The best resource to understand competency-education continues to be Delivering on the Promise by a team that was involved with Chugach School District. I also suggest reading a few of the mini-case studies based on our visits to districts and states. To help you build deeper understanding you might neet a framework to gather ideas across the case studies. You could either use the quality design principles found in Quality and Equity by Design or the frameworks in Levers and Logic Models. For example, you could list the ideas you hear that are examples of the principles of creating a culture of learning and inclusivity or transparency. Or you could select one of the logic models such as professional practice and list exemplars of the practices when you discover them in the case studies.

For Districts Moving to the Commitment Stage

Engaging the community in thinking about what they want for their students is an important step in building the shared purpose needed for launching and sustaining the transformative process. However, a preliminary step is engaging school board members and leaders (organizational and natural) to consider personalized, competency-based education and build their support. Consider Delivering on the Promise or the story of Lindsay Unified in Beyond Reform: Systemic Shifts Toward Personalized Learning.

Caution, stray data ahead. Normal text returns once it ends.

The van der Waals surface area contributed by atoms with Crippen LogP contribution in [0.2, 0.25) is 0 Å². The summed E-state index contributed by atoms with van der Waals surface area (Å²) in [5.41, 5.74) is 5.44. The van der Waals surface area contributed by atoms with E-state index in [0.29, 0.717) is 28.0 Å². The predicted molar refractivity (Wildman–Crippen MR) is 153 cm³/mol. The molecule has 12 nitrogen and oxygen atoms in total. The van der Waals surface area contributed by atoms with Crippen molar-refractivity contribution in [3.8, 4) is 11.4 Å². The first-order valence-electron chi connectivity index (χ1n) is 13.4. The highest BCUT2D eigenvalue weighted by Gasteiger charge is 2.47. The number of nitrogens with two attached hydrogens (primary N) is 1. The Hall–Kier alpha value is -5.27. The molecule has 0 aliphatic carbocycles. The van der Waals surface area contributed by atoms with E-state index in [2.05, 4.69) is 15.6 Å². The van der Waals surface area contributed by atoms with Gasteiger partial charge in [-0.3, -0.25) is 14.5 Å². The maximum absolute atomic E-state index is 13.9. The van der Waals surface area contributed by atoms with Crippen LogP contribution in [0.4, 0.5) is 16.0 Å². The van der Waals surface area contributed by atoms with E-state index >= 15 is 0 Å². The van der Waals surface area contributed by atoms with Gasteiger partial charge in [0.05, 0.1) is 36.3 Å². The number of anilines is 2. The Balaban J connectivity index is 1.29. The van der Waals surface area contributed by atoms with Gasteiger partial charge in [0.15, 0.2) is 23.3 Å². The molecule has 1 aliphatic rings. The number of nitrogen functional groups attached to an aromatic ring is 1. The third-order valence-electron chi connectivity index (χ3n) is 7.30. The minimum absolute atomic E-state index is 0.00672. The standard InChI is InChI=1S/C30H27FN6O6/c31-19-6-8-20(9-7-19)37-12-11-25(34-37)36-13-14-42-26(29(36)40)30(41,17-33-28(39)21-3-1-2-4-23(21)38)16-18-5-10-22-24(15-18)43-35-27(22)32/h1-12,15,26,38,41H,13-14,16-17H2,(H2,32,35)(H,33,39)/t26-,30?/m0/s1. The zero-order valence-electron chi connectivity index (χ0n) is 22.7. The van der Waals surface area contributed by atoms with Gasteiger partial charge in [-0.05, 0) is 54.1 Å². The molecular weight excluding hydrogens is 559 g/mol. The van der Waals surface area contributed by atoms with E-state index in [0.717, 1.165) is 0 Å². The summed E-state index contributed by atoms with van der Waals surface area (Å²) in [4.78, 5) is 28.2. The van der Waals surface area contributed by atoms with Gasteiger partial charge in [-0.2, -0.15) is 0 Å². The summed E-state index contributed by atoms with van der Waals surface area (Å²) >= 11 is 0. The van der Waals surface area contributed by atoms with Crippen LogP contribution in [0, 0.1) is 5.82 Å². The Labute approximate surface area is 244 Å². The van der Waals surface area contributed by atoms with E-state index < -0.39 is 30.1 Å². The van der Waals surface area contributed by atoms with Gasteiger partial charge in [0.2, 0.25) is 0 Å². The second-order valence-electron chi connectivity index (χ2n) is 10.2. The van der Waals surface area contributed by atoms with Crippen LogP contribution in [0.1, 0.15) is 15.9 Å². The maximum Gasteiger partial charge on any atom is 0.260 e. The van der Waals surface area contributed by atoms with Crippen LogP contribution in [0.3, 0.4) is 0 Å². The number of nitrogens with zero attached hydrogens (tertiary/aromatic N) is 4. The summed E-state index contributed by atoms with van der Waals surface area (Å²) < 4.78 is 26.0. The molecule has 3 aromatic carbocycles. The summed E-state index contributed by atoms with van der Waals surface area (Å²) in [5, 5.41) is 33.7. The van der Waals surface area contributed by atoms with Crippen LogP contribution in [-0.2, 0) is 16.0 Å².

Preparing for Implementation: Understanding the Core Components of Competency Education

In the last two years, there have been several books written that delve into the core components of competency-based education. All of the books are rock-solid, with at least one author who has been involved in actually implementing competency-based education. There are loads of helpful information and stories, and you will find nuggets of insights in each of them. However, be forewarned: none provide a complete look at competency education. We still need a book that provides rich insights into the issues related to creating a culture of learning and inclusivity, including integrating culturally responsive education and challenging bias.

You might find the earlier paper Implementing Competency Education in K-12 Systems: Insights from Local Leaders helpful. I do think it could be updated to reflect the different entry points now being used and how the shape of that initial doorway shapes the implementation pathway.

Thinking Ahead On The Issues And Challenges In The Field Of Competency-Based Education

Since the National Summit on K-12 Competency-Based Education in 2017, we have been updating/finalizing the papers on the key issues facing the field of competency education (the last one that looks at quality design principles will be released in early September). If you have been working in competency education for several years and haven’t read them yet, please do so. We need everyone thinking and working together to figure out these challenges. You could start with Quality and Equity by Design, as it provides an overview of the four challenges. However, I think the papers themselves are so rich that it is well worth your time to read them. Don’t just read them. Engage with them with your pen in hand to scribble questions, critiques of the ideas, and where the ideas spark A-HA! Moments.

Just a Few More

Here are a few more resources that were helpful in enriching my understanding or challenging my assumptions during the past year that you might find useful. We’d love to know what you have found helpful during the year. Please forward to me so we might share them with others.